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What’s WRONG With MMA?


As martial artists and even mixed martial artists we know what it takes to have a good top and ground game.  The question is what is wrong with the state of affairs in MMA today?  Well it’s about damn time we laid it out plain and simple.

MMA has gotten sloppy.  The technique is fading away into the background, making more room for sensationalism and artificial social controversy designed purely to drive viewership.  But do these viewers turn into fans or do they simply watch for a moment and turn away once things just start to look like a street brawl between two poorly trained fighters?

More importantly, is it the training or simply the discipline?  Perhaps both.  There’s certainly no question that most MMA fighters are in excellent physical condition for each bout.  However you can have the most perfect physique and if you have no clue how to properly use the momentum of your mass then you’re only as effective in the ring as the lovely, yet far less than lethal, Arianny Celeste.

Are we saying that MMA fighters are just pretty boys playing in the ring?  (Sounds like WWF now doesn’t it?)  No.  They have spirit, the fights are real and there is a drive to succeed, especially on the undercard.

However something MUST be done about the top game.  Brazilian Jiujitsu has gotten a great deal of attention and rightfully so but it seems that more and more fighters in MMA are going to the ground rather than standing up to their opponent.  No matter how grueling and how much talent it takes to win a victory with your wrestling skills, people don’t think of two people rolling around on the ground when they think of MMA.  They think of a stand up fight.  A vicious battle between two determined opponents where only one will be left standing.

Just take a look at the strikes and lack of proper guard on many pro MMA fighters.  It’s honestly to a point embarrassing.  You compare this to a boxer or a traditional martial artist who has competed in regional, national and global tournaments and you see that there a serious deficiency in the proficiency of the fighters stand up game in MMA.  How about we clean up that boxing?   Let’s get more flexibility and accuracy in those kicks.  And for that matter, where the hell are the kicks?   We should be seeing more of this.  Legs are devastatingly strong, why waste so much energy on simply punches and grappling when you can take down your opponent with one decisive kick.

Think back to UFC 154 when Carlos Condit changed the pace of the fight against Georges St. Pierre with that nasty round house kick to the head.  That was a beautiful move but even then when you look at the footage more closely you can see that Condit was attempting a hail marry (one that bought him much needed time but then again it didn’t result in the win for the venerable fighter).  Yet the fact is his eyes were looking away from the target as he launched that kick.  Intentional?  Accidental?  Faithful?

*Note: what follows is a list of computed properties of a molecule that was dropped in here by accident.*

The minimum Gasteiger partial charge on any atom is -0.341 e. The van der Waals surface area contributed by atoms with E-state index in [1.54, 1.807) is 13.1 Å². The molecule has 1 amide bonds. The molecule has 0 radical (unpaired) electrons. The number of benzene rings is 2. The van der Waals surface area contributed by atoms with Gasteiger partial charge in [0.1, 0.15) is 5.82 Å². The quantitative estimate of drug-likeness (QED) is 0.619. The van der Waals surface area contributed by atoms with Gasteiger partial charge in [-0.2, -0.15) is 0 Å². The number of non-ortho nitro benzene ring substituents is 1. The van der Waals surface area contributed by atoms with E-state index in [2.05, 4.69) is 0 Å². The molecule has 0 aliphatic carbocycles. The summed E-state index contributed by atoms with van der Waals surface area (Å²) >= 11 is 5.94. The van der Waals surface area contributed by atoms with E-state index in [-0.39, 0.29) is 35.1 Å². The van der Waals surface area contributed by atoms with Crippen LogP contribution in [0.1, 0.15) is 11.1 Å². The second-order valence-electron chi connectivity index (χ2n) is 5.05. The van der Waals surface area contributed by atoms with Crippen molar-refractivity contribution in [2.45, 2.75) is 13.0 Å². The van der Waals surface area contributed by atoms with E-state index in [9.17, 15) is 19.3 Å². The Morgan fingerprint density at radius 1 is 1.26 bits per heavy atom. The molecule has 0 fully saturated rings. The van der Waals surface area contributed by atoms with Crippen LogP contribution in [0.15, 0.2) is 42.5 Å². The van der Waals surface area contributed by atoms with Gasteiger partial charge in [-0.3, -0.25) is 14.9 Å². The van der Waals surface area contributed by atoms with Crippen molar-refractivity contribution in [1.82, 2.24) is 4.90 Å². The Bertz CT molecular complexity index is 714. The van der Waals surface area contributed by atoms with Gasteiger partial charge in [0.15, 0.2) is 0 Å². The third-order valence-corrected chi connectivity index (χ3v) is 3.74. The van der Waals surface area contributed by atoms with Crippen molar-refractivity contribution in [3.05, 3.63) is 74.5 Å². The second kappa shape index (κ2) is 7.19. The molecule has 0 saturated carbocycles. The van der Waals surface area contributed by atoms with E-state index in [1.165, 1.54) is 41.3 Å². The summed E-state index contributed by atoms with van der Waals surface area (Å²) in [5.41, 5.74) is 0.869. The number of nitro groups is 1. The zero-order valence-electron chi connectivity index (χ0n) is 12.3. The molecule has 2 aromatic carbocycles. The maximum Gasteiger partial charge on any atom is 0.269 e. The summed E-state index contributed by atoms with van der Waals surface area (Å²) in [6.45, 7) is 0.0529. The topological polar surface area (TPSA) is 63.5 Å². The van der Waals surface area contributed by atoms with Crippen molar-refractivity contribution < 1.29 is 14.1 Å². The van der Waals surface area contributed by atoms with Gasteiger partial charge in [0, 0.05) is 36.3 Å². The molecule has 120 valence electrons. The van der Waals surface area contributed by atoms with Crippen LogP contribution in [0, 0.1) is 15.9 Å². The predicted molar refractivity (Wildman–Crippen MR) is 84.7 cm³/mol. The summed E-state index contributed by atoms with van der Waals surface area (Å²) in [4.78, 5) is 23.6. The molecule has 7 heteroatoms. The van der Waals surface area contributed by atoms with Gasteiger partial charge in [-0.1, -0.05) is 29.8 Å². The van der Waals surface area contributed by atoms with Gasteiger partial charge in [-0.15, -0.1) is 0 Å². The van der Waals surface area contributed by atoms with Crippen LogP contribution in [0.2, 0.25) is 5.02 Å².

So where to we “stand”?  Technique and basics in the stand up game NEED to be improved.  Tighter punches, more accuracy with the kicks, don’t JUST attack the legs.  Yes it can be effective but it’s also time consuming and leaves you open for a take down.

Over the coming weeks we will be analyzing game changing moments in fights, seriously critiquing the decisions, style, missed opportunities and successes to better highlight the best of the best technique and illuminate what has been ignored for what we feel is far too long!

Let us know your thoughts, what do you think of the stand up game as it stands today versus other combat sports or even compared to fights of the past?

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Luca Rajabi
Luca has been passionate about martial arts and eastern philosophies since childhood. As an athlete, inventor and entrepreneur Luca founded SciFighting on the principal lessons learned from his life experience "fighting" to preserve his health and fitness. Although born with inherently poor and inconsistent health he pushed forward to learn as much as he could about the sciences of technology, medicine and mental health. Years of study, working with physicians and combined analysis finally began to bare fruit by his early twenties. Starting with Fencing, cross training and body building then moving to Boxing, Western Kickboxing, Muay Thai, Brazilian Jiujitsu, Eskrima and an eclectic assortment of self defense techniques. Luca's core philosophy is that to win a battle every fighter must balance their mental and physical health. Luca has said that "With well developed technique, conditioning and mental focus a sound strategy will most often win over brute strength alone." It is in this spirit that he passionately advocates for the "Science of Fighting".